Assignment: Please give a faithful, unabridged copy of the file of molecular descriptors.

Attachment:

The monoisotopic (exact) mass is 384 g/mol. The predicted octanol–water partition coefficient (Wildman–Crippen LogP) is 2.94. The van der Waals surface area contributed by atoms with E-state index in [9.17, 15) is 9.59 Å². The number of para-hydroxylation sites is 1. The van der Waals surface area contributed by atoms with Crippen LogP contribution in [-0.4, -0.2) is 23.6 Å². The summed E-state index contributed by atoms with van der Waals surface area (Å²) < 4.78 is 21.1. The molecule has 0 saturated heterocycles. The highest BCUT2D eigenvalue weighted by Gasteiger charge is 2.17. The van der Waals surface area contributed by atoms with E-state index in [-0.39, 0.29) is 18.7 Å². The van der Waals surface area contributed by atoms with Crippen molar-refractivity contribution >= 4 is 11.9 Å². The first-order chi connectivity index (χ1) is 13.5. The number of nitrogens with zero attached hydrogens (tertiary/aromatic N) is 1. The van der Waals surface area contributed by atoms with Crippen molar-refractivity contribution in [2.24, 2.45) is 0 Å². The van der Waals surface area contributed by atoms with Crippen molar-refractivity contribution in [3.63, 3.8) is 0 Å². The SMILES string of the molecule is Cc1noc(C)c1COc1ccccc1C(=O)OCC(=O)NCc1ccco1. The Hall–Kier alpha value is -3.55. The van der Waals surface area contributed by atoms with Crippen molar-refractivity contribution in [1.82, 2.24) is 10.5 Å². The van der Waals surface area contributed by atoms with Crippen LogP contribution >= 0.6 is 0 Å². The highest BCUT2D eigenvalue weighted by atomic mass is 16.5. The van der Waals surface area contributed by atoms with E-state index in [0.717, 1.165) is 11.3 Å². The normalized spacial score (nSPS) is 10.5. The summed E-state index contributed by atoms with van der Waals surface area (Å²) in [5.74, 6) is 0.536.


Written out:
The monoisotopic (exact) mass is 384 g/mol. The predicted octanol–water partition coefficient (Wildman–Crippen LogP) is 2.94. The van der Waals surface area contributed by atoms with E-state index in [9.17, 15) is 9.59 Å². The number of para-hydroxylation sites is 1. The van der Waals surface area contributed by atoms with Crippen LogP contribution in [-0.4, -0.2) is 23.6 Å². The summed E-state index contributed by atoms with van der Waals surface area (Å²) < 4.78 is 21.1. The molecule has 0 saturated heterocycles. The highest BCUT2D eigenvalue weighted by Gasteiger charge is 2.17. The van der Waals surface area contributed by atoms with E-state index in [-0.39, 0.29) is 18.7 Å². The van der Waals surface area contributed by atoms with Crippen molar-refractivity contribution >= 4 is 11.9 Å². The first-order chi connectivity index (χ1) is 13.5. The number of nitrogens with zero attached hydrogens (tertiary/aromatic N) is 1. The van der Waals surface area contributed by atoms with Crippen molar-refractivity contribution in [2.24, 2.45) is 0 Å². The van der Waals surface area contributed by atoms with Crippen molar-refractivity contribution in [3.63, 3.8) is 0 Å². The SMILES string of the molecule is Cc1noc(C)c1COc1ccccc1C(=O)OCC(=O)NCc1ccco1. The Hall–Kier alpha value is -3.55. The van der Waals surface area contributed by atoms with Crippen molar-refractivity contribution in [1.82, 2.24) is 10.5 Å². The van der Waals surface area contributed by atoms with Crippen LogP contribution >= 0.6 is 0 Å². The highest BCUT2D eigenvalue weighted by atomic mass is 16.5. The van der Waals surface area contributed by atoms with E-state index in [0.717, 1.165) is 11.3 Å². The normalized spacial score (nSPS) is 10.5. The summed E-state index contributed by atoms with van der Waals surface area (Å²) in [5.74, 6) is 0.536.